And so it is March. Flowers will bloom, trees will bud, and collegiate titans will clash in the NCAA men’s and women’s basketball tournaments. Perhaps you have heard of March Madness. If you have not, then this tidbit might not be for you. If you have, then you know that March Madness is the moniker used by and registered, in various forms, to the NCAA for college basketball tournaments, trinkets, soft drinks, basketballs, etc.
     If you work, you likely have been invited to fill out an NCAA tournament bracket for a chance to win… something. The odds of picking a perfect bracket are staggering. For someone who randomly picks winners, the chance of picking a perfect bracket is about 1 in 9.2 quintillion to score a perfect bracket. Someone who knows more than I do about college basketball might get the odds down to about 1 in 100 billion.

     The NCAA aggressively enforces March Madness trademark rights. Think Super Bowl. Think Olympics. Think Big Money. Many that have tried to cash in on the cache of the tournament have drawn the wrath of the NCAA. However, the wrath of the NCAA has not been reserved for blatant rip-offs. In fact, some enforcement efforts are truly puzzling. Tip of the hat to Jason Gay, sports editor of the Wall Street Journal, for exposing two rather perplexing, even troubling, enforcement decisions.

     Let’s start with an NCAA statement from two weeks back. “Like all organizations, the NCAA must protect its trademark interests or [it] risks losing them. The NCAA is working collaboratively with the Big Ten Conference and USA Gymnastics to find a solution that affords each organization the ability to carry out its activities in a manner that does not have an adverse effect on NCAA members.” Huh? A solution to what?

The Big Ten applied to register “March is On!” for sports entertainment services. The application was examined in the Patent and Trademark Office, approved, and published for opposition. Three weeks ago, the NCAA filed a notice of opposition and the matter went to the Trademark Trial and Appeal Board. Basically, the NCAA has taken the position that March is On so resembles March Madness that people are likely to be confused. I admit to being confused. At the request of the parties, the Opposition proceeding was suspended this week pending settlement negotiations.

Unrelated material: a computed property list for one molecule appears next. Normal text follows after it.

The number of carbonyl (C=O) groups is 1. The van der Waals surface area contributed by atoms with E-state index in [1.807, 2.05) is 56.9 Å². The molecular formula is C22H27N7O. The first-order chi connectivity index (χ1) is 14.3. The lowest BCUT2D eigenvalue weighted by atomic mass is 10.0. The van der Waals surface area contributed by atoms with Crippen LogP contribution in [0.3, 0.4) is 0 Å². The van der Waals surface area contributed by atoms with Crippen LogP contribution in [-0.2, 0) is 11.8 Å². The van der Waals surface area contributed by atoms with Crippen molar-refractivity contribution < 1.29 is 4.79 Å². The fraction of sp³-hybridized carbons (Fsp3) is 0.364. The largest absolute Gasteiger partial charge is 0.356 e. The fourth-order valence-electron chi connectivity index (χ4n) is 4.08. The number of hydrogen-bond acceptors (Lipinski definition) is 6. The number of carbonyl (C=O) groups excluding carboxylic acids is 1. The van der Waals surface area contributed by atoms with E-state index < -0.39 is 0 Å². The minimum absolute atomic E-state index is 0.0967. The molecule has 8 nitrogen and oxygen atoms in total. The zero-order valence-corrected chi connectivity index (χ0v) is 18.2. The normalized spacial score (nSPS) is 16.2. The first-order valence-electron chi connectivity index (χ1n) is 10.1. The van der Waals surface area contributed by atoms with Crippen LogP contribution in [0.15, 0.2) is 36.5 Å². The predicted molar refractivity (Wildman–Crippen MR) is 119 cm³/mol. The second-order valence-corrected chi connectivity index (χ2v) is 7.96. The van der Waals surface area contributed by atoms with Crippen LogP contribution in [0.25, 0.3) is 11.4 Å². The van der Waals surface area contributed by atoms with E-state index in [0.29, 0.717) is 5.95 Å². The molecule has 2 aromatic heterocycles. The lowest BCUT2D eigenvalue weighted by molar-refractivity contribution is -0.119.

Last year, USA Gymnastics applied to register “Final Five” for sports entertainment services. The application was examined in the Patent and Trademark Office, approved, and published for opposition. In January, the NCAA requested and received a ninety day extension of the deadline to file a notice of opposition. One might presume that the NCAA believes that Final Five so resembles the NCAA’s “Final Four” that people are likely to be confused. I admit to being confused about this one too.

What gives? March Madness and Final Four are strong marks that immediately bring to my mind the NCAA men’s and women’s basketball tournaments. Neither March is On, nor Final Five, bring to my mind the NCAA basketball tournaments. Maybe it’s time for the NCAA to lighten up a bit.

Maybe it’s time for the NCAA to come up with a new trademark to replace March Madness. This year, the men’s Final Four semi-final games will be played on April 1 and the championship game will be played on April 3. Madness!

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